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Social Security in Developing Countries: Myth or Necessity? Evidence from India

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  • Patricia Justino

    ()
    (Poverty Research Unit at Sussex, Department of Economics, University of Sussex)

Abstract

This paper discusses the importance of social security policies in developing economies, using empirical evidence from India. The paper discusses the viability of implementing systems of social protection in developing countries and provides an empirical analysis of the effects of socio-economic security policies on Indian’s economic performance between 1973 and 1999, using a two-stage least square model adapted to data from a panel of 14 Indian states. The results show that policies that strengthen the social and economic security of the Indian population have been an important endogenous variable to both the reduction of poverty and the economic growth in India.

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Bibliographic Info

Paper provided by Poverty Research Unit at Sussex, University of Sussex in its series PRUS Working Papers with number 20.

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Length: 35 pages
Date of creation: Sep 2003
Date of revision:
Handle: RePEc:pru:wpaper:20

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Web page: http://www.sussex.ac.uk/Units/PRU/
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Keywords: Social security; social protection; economic growth; India; simultaneous equation models; panel data;

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References

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  1. Patricia Justino & Julie Litchfield & Laurence Whitehead, 2003. "The Impact of Inequality in Latin America," PRUS Working Papers 21, Poverty Research Unit at Sussex, University of Sussex.
  2. Angus Deaton and Jean Drèze & Jean Drèze, 2002. "Poverty and Inequality in India: A Reexamination," Working papers 107, Centre for Development Economics, Delhi School of Economics.
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  4. Galor, Oded & Zeira, Joseph, 1993. "Income Distribution and Macroeconomics," Review of Economic Studies, Wiley Blackwell, vol. 60(1), pages 35-52, January.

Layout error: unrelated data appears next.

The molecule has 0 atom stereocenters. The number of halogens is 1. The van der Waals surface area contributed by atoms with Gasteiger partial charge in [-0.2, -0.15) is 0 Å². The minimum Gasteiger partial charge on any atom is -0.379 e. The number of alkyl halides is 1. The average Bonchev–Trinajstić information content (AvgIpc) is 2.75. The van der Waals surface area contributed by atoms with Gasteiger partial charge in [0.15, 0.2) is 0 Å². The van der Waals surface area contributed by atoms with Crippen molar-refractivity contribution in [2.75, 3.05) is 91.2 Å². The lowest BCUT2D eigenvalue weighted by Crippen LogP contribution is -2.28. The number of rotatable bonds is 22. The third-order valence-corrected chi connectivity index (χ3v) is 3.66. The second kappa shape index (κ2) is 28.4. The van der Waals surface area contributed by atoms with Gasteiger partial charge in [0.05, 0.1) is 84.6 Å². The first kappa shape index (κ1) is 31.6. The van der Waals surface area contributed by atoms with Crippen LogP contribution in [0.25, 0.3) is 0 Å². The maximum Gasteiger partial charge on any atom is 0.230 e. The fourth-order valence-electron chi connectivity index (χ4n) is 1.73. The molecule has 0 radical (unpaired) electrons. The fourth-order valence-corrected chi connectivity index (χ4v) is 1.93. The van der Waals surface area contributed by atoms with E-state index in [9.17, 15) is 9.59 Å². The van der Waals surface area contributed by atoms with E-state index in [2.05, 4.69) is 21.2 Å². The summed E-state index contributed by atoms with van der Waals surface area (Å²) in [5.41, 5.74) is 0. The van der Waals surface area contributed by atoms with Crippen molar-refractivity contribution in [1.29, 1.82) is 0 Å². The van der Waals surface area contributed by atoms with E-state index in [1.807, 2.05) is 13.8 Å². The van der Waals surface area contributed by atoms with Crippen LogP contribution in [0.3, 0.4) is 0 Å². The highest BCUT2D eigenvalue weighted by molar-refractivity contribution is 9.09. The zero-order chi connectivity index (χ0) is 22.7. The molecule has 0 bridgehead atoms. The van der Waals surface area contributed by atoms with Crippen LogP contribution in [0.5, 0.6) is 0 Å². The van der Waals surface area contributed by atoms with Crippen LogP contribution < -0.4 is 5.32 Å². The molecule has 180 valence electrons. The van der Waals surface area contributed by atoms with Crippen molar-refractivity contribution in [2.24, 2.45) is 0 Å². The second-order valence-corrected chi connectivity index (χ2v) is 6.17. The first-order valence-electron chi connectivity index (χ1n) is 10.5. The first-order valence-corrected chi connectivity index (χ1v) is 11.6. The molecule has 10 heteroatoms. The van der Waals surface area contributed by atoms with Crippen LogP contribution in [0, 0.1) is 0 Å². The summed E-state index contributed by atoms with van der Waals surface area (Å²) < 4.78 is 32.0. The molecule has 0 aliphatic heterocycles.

5. Mesa-Lago, Carmelo, 1983. "Social security and extreme poverty in Latin America," Journal of Development Economics, Elsevier, vol. 12(1-2), pages 83-110.
  6. Barr, Nicholas, 1992. "Economic Theory and the Welfare State: A Survey and Interpretation," Journal of Economic Literature, American Economic Association, vol. 30(2), pages 741-803, June.
  7. Murphy, Kevin M & Shleifer, Andrei & Vishny, Robert W, 1989. "Income Distribution, Market Size, and Industrialization," The Quarterly Journal of Economics, MIT Press, vol. 104(3), pages 537-64, August.
  8. Saint-Paul, Gilles & Verdier, Thierry, 1992. "Education, Democracy and Growth," CEPR Discussion Papers 613, C.E.P.R. Discussion Papers.
  9. Dollar, David & Kraay, Aart, 2001. "Growth is good for the poor," Policy Research Working Paper Series 2587, The World Bank.
  10. Ahmad, Ehtisham, 1991. "Social Security and the Poor: Choices for Developing Countries," World Bank Research Observer, World Bank Group, vol. 6(1), pages 105-27, January.
  11. Atkinson, A.B., 1987. "Income maintenance and social insurance," Handbook of Public Economics, in: A. J. Auerbach & M. Feldstein (ed.), Handbook of Public Economics, edition 1, volume 2, chapter 13, pages 779-908 Elsevier.
  12. Roubini, Nouriel & Swagel, Phillip & Ozler, Sule & Alesina, Alberto, 1996. "Political Instability and Economic Growth," Scholarly Articles 4553024, Harvard University Department of Economics.
  13. Besley, Timothy J & Kanbur, S M Ravi, 1988. "Food Subsidies and Poverty Alleviation," Economic Journal, Royal Economic Society, vol. 98(392), pages 701-19, September.
  14. Bruno, Michael & Ravallion, Martin & Squire, Lyn, 1996. "Equity and growth in developing countries : old and new perspectives on the policy issues," Policy Research Working Paper Series 1563, The World Bank.
  15. Gintis, Herbert & Bowles, Samuel, 1982. "The Welfare State and Long-Term Economic Growth: Marxian, Neoclassical, and Keynesian Approaches," American Economic Review, American Economic Association, vol. 72(2), pages 341-45, May.
  16. repec:fth:coluec:595 is not listed on IDEAS
  17. Alesina, Alberto, et al, 1996. " Political Instability and Economic Growth," Journal of Economic Growth, Springer, vol. 1(2), pages 189-211, June.
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Cited by:
  1. Patricia Justino, 2007. "Carrot or stick? Redistributive transfers versus policing in contexts of civil unrest," HiCN Working Papers 33, Households in Conflict Network.
  2. Justino, Patricia, 2006. "The impact of collective action on economic development: empirical evidence from Kerala, India," World Development, Elsevier, vol. 34(7), pages 1254-1270, July.
  3. Mishra, Ashok K. & Chang, Hung-Hao, 2012. "Can off farm employment affect the privatization of social safety net? The case of self-employed farm households," Food Policy, Elsevier, vol. 37(1), pages 94-101.
  4. Bruno Pires Tiberto & Helder Ferreira De Mendonça, 2014. "Social Security And Public Debt: Empirical Evidence For The Brazilian Economy," Anais do XLI Encontro Nacional de Economia [Proceedings of the 41th Brazilian Economics Meeting] 066, ANPEC - Associação Nacional dos Centros de Pósgraduação em Economia [Brazilian Association of Graduate Programs in Economics].

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